“Universities in North Africa should not ban the use of chatbots … Why? I do believe that chatbots are useful as the calculators,” El-Gohary added.
“What is needed is to put in guidelines for their usage. Discussion and debate about limitations [are necessary], advantages and possible disadvantages (if any) should be initiated among all the stakeholders. Meanwhile, academics should start embracing ChatGPT in their pedagogies and educational tactics,” El-Gohary said.
“My personal view is that AI will be another supportive tool for the learning process and will support individual learning rather than the mass one,” El-Gohary noted.
Dr Abdennasser Naji, a former adviser to the minister of higher education, and president of the Morocco-based Amaquen Institute, an education think tank, told University World News: “The prohibition of ChatGPT means opposition to progress.”
“The future is AI and it will be smarter for our universities to encourage the use of the chatbot based on [the use of] AI in routine jobs, and to think about how to mitigate the risk of bad use of this innovation, by imposing on students compliance with ethics standards in order to combat cheating,” Naji said.
“Using in-person tests and oral examinations, along with not using one-time answers-based assignments as possible solutions to face ChatGPT cannot solve the problem, they can simply delay the symptoms,” Naji added.
“Thus, the solution is to concentrate assessments on innovative responses and not on tests with simple elements with responses that can easily be guessed by the machine,” Naji noted.
“In the future, the world of work will be divided into two parts: jobs exerted by machines and jobs exerted by humans. The latter will require AI and machine learning-ready graduates with high skills such as critical thinking and problem-solving abilities,” Naji pointed out.
Transforming teaching and assessments
Engineer Waleed Gashout, said ChatGPT should not be banned, because this is “part of the Fourth Industrial Revolution and this is the future that we must deal with, not [work] against”, said Gashout.
“It is impractical to ban or prevent the use of ChatGPT. The academic community will have to accept that AI tools are and will continue to be used. AI tools are here to stay. They will improve and become increasingly important across disciplines,” he added.
“Everything has benefits and harms, so we have to get this benefit then reduce its risks by awareness as well as evaluating how problematic ChatGPT is for achieving learning outcomes,” Gashout suggested.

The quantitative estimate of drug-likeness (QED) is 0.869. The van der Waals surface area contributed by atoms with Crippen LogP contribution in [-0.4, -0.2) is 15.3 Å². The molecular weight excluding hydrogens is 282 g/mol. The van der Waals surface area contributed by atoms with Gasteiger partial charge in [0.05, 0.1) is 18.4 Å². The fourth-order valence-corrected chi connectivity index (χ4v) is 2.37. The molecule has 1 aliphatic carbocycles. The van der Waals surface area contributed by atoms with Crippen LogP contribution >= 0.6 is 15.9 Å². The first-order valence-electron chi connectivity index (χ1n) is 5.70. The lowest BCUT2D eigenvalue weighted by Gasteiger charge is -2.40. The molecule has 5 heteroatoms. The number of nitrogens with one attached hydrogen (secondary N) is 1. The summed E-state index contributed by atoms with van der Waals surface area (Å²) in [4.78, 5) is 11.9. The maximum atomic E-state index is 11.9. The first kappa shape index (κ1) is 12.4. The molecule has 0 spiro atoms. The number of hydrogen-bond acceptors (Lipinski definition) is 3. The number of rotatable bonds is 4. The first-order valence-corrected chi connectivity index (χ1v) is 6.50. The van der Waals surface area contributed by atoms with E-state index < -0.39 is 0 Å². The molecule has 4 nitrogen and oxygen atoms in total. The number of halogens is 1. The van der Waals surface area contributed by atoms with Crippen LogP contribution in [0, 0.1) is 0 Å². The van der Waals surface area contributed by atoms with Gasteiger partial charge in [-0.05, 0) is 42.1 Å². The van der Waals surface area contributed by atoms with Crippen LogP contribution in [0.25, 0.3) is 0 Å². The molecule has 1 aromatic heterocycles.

“ChatGPT has no capacity for critical thinking as it, essentially, only compiles information readily available online to form a response to a given prompt. Its threat could be bypassed by redesigning assignments to be based on creativity,” he pointed out.
“Why not create auxiliary applications that create algorithms to combat misleading or unwanted content?” he asked.
“We might also need to either make assessments ‘ChatGPT-proof’ or find ways to incorporate ChatGPT in helping students to build new skills.”
In response to the launch of ChatGPT, Gashout noted that online tools capable of predicting text have been written by a human or a machine, based on word choice and sentence structure. These have already emerged, including AICheatCheck and AI text classifier.
“I think universities should re-evaluate their teaching mission and change their work mechanism and develop it in line with AI, which sweeps all fields, and [they should] move away from the classic role that they have been playing for years,” Gashout pointed out.
“Libyan universities and most universities in North Africa focus on offering students degrees, not learning, and awarding an academic qualification, not on a distinctive skill needed for the labour market.
“Thus, to adapt to the challenges of the age of AI and machine learning, we must first match the requirements of the labour market with university graduates and, then, include AI as a subject in the curricula for both graduate and post-graduate studies,” Gashout concluded.
Dr Mosab Hamad, a departmental head in the faculty of health sciences at the Elsheikh Abdallah Elbadri University in Sudan, also do not think ChatGPT should be banned, but rather that student's intellectual capabilities and ethical values be developed.
Professor Hamed Ead, who is based in the faculty of science, Cairo University, and is the former cultural counsellor at the Egyptian Embassy in Morocco, told University World News that, although ChatGPT, as a free AI model, may threaten academic integrity and the learning process for writing, “we must not ban it, but embrace it and protect it from being used to cheat in education and research tasks”.
“Universities should not escape from the race of the future or its technologies, but must work on producing future-ready graduates through a suite of holistic education programmes, which focus on developing students’ capabilities in ethical and professional use of modern technologies for complex problem-solving through creative and critical thinking,” Ead pointed out.